1. Chris Gayle (St. Kitts and Nevis Patriots): Since the CPL’s inception in 2013, Gayle has never found himself out of the top five batsmen in the tournament. 2017 proved no exception as the ‘Gaylestorm’ finished third on the charts, amassing 376 runs. The ‘Universe Boss’ smashed four fifties, including a high score of 93. En route he collected 26 fours and 21 sixes – modest by his usual standard. Gayle previously captained Jamaica Tallawahs to two trophies and came over to the Patriots after last year’s title. This year, he proved an agent of change, inspiring the team to the knockouts for the first time in their three-year existence, which consistently saw them propping the table. Sadly, despite his average of 63, his team ended in second-place.
2. Evin Lewis (St. Kitts and Nevis Patriots): The Trinbagonian opener has shown flashes of brilliance in the past for the T&T Red Steel, but this year he came to the fore big time. Lewis was transferred to the Patriots when they formed in 2015 but languished with them at the bottom of the table. This year, spurred on by Gayle, he ended fourth on the charts with 371 runs. Lewis cracked 28 fours and topped the sixes list with 31. The highlight of his season came with a masterful 97 not out off just 32 balls, failing to notch the century after Barbados Tridents skipper, Kieron Pollard, ended the game with a no-ball. What this run to the finals did was also remind the West Indies selectors of his presence, while also proving he could form a formidable partnership with the Jamaican.
3. Brendon McCullum (Trinbago Knight Riders): the Kiwi played just 10 matches before a broken wrist took him out the series. However, prior to that he was on course to correct his tame debut last year as he clattered 335 runs. He struck three fifties including a highest score of 91. McCullum shone with an average of 56, offering stability, adaptability in the top-order and an explosive start for the Knight Riders. McCullum also brought a wealth of international experience from his New Zealand career and IPL stints.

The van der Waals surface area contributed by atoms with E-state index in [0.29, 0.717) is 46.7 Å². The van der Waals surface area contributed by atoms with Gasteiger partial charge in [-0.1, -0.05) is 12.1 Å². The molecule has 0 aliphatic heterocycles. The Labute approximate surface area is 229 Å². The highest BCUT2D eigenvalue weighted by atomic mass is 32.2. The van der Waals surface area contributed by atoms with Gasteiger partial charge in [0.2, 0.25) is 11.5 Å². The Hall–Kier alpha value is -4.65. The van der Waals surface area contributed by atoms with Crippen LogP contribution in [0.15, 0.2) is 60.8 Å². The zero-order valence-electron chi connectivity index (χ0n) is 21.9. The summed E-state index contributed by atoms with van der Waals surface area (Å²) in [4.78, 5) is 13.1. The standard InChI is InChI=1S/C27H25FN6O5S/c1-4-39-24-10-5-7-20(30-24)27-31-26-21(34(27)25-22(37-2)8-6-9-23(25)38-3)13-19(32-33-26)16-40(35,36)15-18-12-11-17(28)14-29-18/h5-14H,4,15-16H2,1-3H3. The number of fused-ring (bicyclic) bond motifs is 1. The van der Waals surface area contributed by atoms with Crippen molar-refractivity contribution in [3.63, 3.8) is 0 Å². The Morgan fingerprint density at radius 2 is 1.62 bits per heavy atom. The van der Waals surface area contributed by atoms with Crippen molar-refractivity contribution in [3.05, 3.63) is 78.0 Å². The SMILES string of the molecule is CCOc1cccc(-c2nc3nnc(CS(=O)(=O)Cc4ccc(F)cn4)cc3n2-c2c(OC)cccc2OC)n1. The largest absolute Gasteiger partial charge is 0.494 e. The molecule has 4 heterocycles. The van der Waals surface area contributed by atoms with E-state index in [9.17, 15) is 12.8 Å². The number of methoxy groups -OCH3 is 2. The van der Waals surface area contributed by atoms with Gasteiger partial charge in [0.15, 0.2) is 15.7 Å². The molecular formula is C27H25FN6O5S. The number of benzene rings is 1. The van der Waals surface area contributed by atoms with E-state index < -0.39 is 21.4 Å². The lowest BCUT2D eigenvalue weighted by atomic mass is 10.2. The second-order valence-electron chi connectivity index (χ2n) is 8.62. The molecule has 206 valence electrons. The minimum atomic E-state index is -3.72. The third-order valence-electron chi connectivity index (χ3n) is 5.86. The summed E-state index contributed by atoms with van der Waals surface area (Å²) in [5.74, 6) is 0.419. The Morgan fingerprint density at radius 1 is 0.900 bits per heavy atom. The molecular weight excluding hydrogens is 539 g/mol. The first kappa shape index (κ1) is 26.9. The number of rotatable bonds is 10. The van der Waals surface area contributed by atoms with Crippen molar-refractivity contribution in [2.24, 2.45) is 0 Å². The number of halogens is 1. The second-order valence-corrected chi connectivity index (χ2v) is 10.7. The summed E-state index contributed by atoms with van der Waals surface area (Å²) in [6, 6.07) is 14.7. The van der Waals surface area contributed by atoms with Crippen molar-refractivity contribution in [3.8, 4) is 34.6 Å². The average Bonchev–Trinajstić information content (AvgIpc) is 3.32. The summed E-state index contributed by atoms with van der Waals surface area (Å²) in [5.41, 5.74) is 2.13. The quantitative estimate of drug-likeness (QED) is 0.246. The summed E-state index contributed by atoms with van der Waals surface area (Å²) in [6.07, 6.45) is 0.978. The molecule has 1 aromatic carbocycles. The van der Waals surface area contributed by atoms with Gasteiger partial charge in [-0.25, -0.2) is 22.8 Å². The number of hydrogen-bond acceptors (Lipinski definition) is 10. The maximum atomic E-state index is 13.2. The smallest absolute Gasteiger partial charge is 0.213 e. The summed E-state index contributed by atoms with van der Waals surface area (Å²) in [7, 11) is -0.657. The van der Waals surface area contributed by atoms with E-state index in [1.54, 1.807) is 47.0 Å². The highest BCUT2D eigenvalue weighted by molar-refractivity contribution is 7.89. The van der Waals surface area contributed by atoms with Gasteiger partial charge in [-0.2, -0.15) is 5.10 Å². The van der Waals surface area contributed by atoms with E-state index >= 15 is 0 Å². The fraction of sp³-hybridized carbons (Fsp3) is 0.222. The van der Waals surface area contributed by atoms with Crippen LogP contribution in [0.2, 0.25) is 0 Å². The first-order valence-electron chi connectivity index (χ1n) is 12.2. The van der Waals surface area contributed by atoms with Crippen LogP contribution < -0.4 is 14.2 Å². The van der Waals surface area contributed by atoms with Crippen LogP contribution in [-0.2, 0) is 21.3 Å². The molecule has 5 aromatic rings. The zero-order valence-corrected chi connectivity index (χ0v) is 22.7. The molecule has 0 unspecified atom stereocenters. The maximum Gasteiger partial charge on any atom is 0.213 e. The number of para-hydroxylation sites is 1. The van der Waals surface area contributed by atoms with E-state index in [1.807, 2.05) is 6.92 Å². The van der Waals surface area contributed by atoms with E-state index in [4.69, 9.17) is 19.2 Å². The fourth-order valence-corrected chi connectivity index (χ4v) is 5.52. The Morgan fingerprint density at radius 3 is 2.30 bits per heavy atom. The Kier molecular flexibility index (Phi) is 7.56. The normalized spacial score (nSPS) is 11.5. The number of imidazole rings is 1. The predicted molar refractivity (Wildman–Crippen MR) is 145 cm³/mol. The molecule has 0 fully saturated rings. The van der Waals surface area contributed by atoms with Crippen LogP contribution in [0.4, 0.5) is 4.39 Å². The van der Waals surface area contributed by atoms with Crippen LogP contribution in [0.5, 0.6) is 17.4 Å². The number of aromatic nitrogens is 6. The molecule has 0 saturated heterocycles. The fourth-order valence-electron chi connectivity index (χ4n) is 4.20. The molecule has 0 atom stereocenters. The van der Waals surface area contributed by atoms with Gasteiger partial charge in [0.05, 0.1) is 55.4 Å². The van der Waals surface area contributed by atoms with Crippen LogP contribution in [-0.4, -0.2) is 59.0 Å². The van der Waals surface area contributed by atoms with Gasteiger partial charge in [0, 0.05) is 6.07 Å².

4. Chadwick Walton (Guyana Amazon Warriors): Walton was a major coup for the Warriors who were seeking to overturn three runners-up spots in their history. He played a supporting role in the Tallawahs’ two titles, cracking the top 10 twice, but this year he too exploded and served notice to the West Indian selectors. He accumulated the most runs in a single season with 458 while smashing the most boundaries this year: 37 fours and 24 sixes. His most memorable moment came when he battered countryman Kesrick Williams and mocked his signature send-offs.
5. Dwayne Smith (Barbados Tridents): After returning to the Tridents from Guyana Amazon Warriors, he was one of the few bright spots in a team that flopped. The 2014 champs failed to make the knockouts but Smith finished sixth on the charts with 349 runs. He clobbered 33 fours and 18 sixes and managed to illuminate the tournament with two centuries. He scored 103 not out against St. Lucia Stars and smacked 100 against the Warriors. His centuries are enough to find room for him in the final XI.